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The streak started with six wins to end the 1963 football season.

And then Red Lion kept winning.

And winning.

And winning.

By the time the streak ended, in the fall of 1967, Red Lion had won 37 consecutive games.

Most of the victories were not even particularly close. During the win streak, Red Lion held opponents to seven or fewer points in 29 games — including 11 shutouts.

It would be easy to argue the streak was just a matter of a superior group of athletes arriving at Red Lion High School at the same time or a change in culture or superior coaching or even a weak run of teams in the area. But for those who led the program, it might not be as simple as that.

After all, Red Lion switched leagues in the midst of its streak, and it won league titles by playing on either side of the Susquehanna River. The Lions moved from the Conference of Roses, where it competed against teams like Cocalico, Hempfield and Manheim Central, to the York County Interscholastic Athletic Association — the forerunner of the YAIAA.

Even the roster numbers varied. The team had 30 letter winners in 1965, including 15 seniors lost to graduation. The next year, Red Lion still went undefeated, using all 45 of its players in lopsided victories.

And it wasn't a matter of a superior scheme confounding defenses, seeing as Red Lion adjusted its offense to suit its personnel. It played a stacked-I formation in 1964, lining three backs behind the quarterback. Two years later it was running an I-Wing formation.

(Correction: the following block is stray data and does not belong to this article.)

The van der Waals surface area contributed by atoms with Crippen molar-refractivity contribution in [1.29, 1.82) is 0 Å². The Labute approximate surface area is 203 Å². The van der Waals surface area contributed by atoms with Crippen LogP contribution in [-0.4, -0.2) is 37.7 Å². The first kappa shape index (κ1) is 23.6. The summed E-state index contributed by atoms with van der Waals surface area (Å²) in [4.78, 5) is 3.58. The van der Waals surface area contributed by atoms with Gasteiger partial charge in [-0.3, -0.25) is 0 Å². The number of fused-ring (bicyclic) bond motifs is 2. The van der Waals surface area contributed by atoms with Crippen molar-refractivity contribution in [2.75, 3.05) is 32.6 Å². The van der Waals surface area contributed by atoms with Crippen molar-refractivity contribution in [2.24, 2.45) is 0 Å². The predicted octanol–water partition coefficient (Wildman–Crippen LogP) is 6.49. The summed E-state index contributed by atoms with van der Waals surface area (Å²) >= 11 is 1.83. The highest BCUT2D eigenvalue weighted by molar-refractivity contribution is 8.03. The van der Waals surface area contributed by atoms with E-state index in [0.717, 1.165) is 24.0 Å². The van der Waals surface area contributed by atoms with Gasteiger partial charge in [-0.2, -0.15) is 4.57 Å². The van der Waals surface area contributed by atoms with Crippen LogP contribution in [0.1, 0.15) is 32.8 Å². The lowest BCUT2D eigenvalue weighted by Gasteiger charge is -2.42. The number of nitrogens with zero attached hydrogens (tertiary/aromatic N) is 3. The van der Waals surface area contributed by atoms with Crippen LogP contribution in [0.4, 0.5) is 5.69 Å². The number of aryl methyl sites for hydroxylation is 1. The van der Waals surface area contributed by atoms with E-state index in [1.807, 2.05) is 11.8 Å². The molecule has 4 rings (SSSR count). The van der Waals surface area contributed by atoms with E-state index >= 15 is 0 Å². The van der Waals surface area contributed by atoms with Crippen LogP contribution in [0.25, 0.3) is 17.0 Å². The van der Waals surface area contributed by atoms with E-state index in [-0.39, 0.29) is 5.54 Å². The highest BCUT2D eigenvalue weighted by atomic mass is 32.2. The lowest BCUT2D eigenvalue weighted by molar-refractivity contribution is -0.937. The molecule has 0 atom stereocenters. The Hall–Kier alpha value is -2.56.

"I don't know," Ron Fitzkee Sr. said. "I don't feel there was a change (in the school or program). I feel the kids did their very best and we were extremely fortunate. Guys dedicated themselves to the game and the opportunity they had."

There were stars, but it was almost by accident.

"A lot of it had to do with the fact none of us cared about individual statistics — it was not as important as winning games," 1966 Red Lion quarterback Sam Neff said.

Fullback John Pitzer matched a school record with 20 career touchdowns scored, including 18 in 1963, in Red Lion's final season of the Conference of Roses. The Lions shared the conference title after a 9-1 season, and Pitzer headed to what is now East Stroudsburg University. Red Lion linemen Denny Deardorff and Nevin Posey also went on to play at East Stroudsburg.

Danny Smith set the York league record for career touchdowns (50) and career rushing yards (2,688). His touchdown mark stood for 32 years. He scored 138 points in 1964, including five touchdowns in one game. Both remain school records. He signed to play baseball in the Red Sox organization after high school.

Kicker Craig "Buzz" Ellis, an offensive guard, remains in the school record books for what he could do on special teams. He kicked more than 40 PATs during the 1965 season.

And there was Neff, who began his college career at Maryland and finished his playing days at Delaware. He helped the Lions win the last of their three straight York league titles in 1966.

"Like any team that is a winning team, you have a very capable group of young men, and I think these guys accepted our challenge: If they could put it together, they could come up with some excellent results," Fitzkee said.

"And they did."